The global impact of a bail-in defeat

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Lead Editorial

25 November 2020
Vol. 22. No. 47

The Citizens Party’s campaign, commencing in 2013, to stop Australia adopting the global bail-in policy to save too-big-to-fail banks in a new financial crisis, forced the Bank for International Settlements (BIS) into a global retreat. In 2014 Australia hosted the G20 summit at which Bank of England and Financial Stability Board head Mark Carney had insisted global bail-in terms be agreed and formalised. Such an outcry was generated over the bail-in prospect—which was shrouded in secrecy prior to the Citizens Party’s exposés—that the BIS had to water down its proposal and delay it by a full year. Read the full story on p. 5.

Lang and Roberts
Fighting the “Money Power”: NSW Premier Jack Lang exposed the Bank of England’s push for a global central banking apparatus to dictate to the world, which became the Bank for International Settlements; One Nation Senator Malcolm Roberts introducing his bill to end the BIS’s deposit bail-in policy in Australia.

Australians had had no inkling of the legislative agenda to put their private investments and savings up for grabs to recapitalise collapsing banks, let alone that its incubation was part of the broader plan of international financiers to assert a financial dictatorship ahead of a new financial meltdown.

Today, such is the heat on MPs over this issue, that you cannot rule out anything when One Nation Senator Malcolm Roberts’s Banking Amendment (Deposits) Bill 2020 is debated on 30 November, including a mutiny in the ALP, which is insisting it will not vote for the Roberts bill, or members of the government crossing the floor. Labor is currently being hammered with calls over its intention to yet again defend the banks, which is why it lost the last federal election. It risks exposing itself even further as Another Liberal Party.

If the bill to exclude deposits from bail-in does not pass, the stakes will be dramatically raised in the fight for a postal bank to keep our savings safe. The railroading of Christine Holgate, in part to head off the push for an Australia Post Bank, has unearthed an enormous depth of support for a public bank. The Citizens Party has now prepared legislation to create such a bank. (p. 3)

This fight is far from over. The Licenced Post Office Group, representing over 3,000 family-owned post offices, tweeted on 24 November that while Holgate offered her resignation the board has not yet accepted it. From unions to business, and even bankers, the intersecting networks that can be mobilised in support of a public savings bank are extensive. This issue can unite all sides of politics which see the urgent need for banking to be returned to the service of fostering real economic growth.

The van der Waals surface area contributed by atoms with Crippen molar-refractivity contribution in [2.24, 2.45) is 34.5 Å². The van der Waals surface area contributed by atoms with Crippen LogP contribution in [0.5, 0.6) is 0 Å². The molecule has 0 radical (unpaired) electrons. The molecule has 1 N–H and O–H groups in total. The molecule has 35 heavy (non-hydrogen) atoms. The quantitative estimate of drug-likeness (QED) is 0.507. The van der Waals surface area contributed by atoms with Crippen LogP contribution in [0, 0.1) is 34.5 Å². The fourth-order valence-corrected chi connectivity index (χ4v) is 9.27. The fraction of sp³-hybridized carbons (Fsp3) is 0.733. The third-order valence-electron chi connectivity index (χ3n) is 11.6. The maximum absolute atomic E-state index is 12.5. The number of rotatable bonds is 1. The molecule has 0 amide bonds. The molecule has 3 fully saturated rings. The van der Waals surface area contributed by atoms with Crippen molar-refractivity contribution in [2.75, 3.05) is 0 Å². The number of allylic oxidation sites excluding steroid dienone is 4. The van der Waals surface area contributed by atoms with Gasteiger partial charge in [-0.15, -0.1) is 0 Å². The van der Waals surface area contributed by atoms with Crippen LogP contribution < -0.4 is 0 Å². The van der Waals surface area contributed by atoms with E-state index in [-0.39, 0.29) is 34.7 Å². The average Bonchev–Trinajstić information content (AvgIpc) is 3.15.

Alongside a public banking victory, the defeat of bailin in Australia today would again set back the global agenda, causing reverberations across the globe. It would inflict a major gash in the City of London-Wall Street plans to reinvent their financial system for the post-crash era. That system has seen numerous makeovers already, but its intention is always the same. One of the “Old Labor” leaders in the fight to establish and keep the original Commonwealth Bank as an instrument of national development, NSW Premier Jack Lang, put it succinctly in his 1962 book, The Great Bust. The Bank of England knew it had to drag the Commonwealth Bank into its net, he wrote. The Commonwealth Bank was only permitted to be a junior member of the Bank of England which was destined to become a “super Bankers’ Bank”. The objective: that the global bank “would determine the economic policy of the world”, with bankers “the supreme rulers”. If the Bank of England could control the Commonwealth Bank, “there should be no impediment in the way of controlling the Government of the country as well”, he warned.

In the event, the Bank for International Settlements, founded by Bank of England Governor Montagu Norman along with Nazi Finance Minister Hjalmar Schacht, took up that role. We stand on the shoulders of Lang, John Curtin, Commonwealth Bank founder King O’Malley and m

In this week's issue: 

  • Australia needs a national post office bank now!
  • It’s now Labor’s ‘bail-in’
  • How the Citizens Party disrupted the global bail-in regime
  • Asian trade deal a mixed bag but offers benefits of regional cooperation
  • Japan-Aust. defence pact could sabotage economic cooperation
  • Afghanistan war crimes report absolves the main culprits
  • Bankers escalate zero-carbon dictatorship
  • ‘Democracy’: A cautionary tale from Ukraine
  • Trump pressing for his one-term agenda
  • Super isn’t for workers, it’s for banks and markets
  • Macquarie uses super to buy privatised infrastructure
  • ALMANAC: Can Iraq be a centre of development rather than conflict?

Click here for the archive of previous issues of the Australian Alert Service


Bail-in
Page last updated on 29 November 2020